Paper No. 6
Presentation Time: 9:00 AM-6:30 PM


EASLEY, Eric J., Earth Sciences, Montana State University, Department of Earth Sciences, P.O. Box 173480, Bozeman, MT 59717-3480, MIYAGI, Lowell, Geology and Geophysics, University of Utah, Frederick Albert Sutton Building 115 S 1460 East Room 383, Salt Lake City, UT 84112 and LAGESON, David R., Earth Sciences, Montana State University, Department of Earth Sciences, P.O. Box 173480, Bozeman, MT 59717,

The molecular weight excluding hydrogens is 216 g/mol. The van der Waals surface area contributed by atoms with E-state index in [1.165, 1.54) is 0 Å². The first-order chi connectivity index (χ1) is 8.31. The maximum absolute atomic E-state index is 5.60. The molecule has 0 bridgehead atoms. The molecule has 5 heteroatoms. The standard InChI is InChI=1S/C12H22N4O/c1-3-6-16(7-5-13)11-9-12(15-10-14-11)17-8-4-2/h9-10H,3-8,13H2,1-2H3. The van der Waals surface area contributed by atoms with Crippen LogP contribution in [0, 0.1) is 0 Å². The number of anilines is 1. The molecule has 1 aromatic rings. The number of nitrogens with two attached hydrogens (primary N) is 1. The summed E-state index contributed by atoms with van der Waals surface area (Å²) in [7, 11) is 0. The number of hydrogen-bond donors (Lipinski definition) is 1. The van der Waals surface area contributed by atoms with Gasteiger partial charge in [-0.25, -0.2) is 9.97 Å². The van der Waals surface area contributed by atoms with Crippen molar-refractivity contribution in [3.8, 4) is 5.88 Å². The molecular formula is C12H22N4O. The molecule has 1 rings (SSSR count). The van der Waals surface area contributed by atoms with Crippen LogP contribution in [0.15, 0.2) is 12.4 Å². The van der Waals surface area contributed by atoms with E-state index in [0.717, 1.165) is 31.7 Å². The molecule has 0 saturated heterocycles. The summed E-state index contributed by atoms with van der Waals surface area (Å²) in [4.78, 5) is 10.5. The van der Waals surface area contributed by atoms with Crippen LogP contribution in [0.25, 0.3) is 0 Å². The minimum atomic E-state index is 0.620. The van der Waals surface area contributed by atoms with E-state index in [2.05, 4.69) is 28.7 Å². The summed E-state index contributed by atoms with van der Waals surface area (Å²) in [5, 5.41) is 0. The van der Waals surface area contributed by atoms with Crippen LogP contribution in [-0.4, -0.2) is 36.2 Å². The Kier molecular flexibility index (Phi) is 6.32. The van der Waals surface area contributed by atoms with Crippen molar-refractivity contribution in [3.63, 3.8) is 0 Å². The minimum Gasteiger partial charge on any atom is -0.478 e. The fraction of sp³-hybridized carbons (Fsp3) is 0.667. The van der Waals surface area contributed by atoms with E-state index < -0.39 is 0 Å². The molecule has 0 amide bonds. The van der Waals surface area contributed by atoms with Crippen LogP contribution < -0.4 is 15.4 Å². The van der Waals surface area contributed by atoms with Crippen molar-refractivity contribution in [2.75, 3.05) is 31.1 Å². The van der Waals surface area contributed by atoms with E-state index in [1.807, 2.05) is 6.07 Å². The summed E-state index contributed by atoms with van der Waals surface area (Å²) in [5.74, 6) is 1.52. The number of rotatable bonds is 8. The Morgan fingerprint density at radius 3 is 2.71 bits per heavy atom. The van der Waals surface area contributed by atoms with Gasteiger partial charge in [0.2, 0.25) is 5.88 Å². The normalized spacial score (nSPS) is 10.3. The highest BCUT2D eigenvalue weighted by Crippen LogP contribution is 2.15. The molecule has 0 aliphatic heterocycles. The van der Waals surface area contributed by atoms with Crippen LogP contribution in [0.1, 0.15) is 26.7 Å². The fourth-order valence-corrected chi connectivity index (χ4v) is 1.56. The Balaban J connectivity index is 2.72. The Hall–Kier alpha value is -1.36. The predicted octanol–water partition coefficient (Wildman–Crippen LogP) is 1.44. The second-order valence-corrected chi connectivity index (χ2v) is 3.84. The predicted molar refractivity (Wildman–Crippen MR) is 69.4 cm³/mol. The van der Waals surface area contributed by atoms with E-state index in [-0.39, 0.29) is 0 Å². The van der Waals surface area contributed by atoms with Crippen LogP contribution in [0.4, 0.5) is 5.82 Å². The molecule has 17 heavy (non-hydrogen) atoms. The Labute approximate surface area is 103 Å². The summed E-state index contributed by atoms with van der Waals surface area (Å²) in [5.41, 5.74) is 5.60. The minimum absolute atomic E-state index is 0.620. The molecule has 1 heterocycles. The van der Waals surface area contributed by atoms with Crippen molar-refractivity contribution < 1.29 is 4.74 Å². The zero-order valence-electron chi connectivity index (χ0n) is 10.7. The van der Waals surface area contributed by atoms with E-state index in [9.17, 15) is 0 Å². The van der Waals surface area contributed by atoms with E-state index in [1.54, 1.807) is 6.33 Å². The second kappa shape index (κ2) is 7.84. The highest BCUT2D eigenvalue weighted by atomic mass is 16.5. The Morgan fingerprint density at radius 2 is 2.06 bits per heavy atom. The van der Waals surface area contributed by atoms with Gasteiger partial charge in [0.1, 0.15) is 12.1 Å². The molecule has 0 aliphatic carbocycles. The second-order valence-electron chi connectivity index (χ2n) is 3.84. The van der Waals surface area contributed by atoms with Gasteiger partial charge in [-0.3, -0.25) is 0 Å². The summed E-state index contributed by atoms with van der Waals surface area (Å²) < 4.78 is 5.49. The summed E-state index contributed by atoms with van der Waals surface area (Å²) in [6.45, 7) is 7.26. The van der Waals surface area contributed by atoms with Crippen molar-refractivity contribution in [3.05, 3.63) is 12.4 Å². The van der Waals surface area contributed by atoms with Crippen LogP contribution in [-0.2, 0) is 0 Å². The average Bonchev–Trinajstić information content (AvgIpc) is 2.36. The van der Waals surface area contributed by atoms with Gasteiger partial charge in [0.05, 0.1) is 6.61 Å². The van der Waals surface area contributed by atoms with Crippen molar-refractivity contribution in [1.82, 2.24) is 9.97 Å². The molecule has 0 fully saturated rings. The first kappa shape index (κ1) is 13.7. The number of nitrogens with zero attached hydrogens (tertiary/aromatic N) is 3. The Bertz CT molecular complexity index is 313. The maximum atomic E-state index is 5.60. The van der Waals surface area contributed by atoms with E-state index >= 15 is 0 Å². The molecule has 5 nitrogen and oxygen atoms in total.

As unconventional oil and gas reservoirs become viable through the advancement in drilling technology and geologic understanding, petroleum systems such as the Bakken Formation have become more important for oil production. Clay-rich shales, such as the members within the Bakken Formation, display high intrinsic anisotropy, which can be helpful in interpreting seismic profiles. Despite the importance of shale oil reservoirs, the contribution of preferred orientation of minerals to shales is not well constrained. These constituent clay minerals are phyllosilicates that acquire preferred orientation during sedimentation and early diagenesis. Hard X-rays produced from a synchrotron source are effective at extracting orientation distributions of individual mineral components within a shale, whereas conventional X-ray analysis can only extract limited information on fine-grained aggregates. Crystallographic preferred orientation can be determined through synchrotron X-ray diffraction and the interpretation of two-dimensional images by using a Rietveld refinement method. This method incorporates a least squares approach to produce a calculated model of the degree of preferred orientation. Synchrotron X-ray diffraction measurements were conducted at BESSRC 11-ID-C beamline of the Advanced Photon Source at Argonne National Laboratory. Orientation distribution functions were determined with the program Material Analysis Using Diffraction by matching a calculated model with the experimental data. Samples of the Bakken shales from wells in North Dakota and Montana, and outcrop analogs from southwestern Montana were investigated. Individual phyllosilicate minerals such as illite, smectite, muscovite, biotite and chlorite yield individual orientation patterns. The elastic properties of each shale sample were determined by averaging the calculated properties of each mineral phase over their orientation distributions. The presence of specific clay minerals and degree of anisotropy is highly variable from well to well. Calculated models of intrinsic anisotropy were produced by the Berkley texture package BEARTEX. A better understanding of shale anisotropy could help improve exploration and production of unconventional shale oil reservoirs.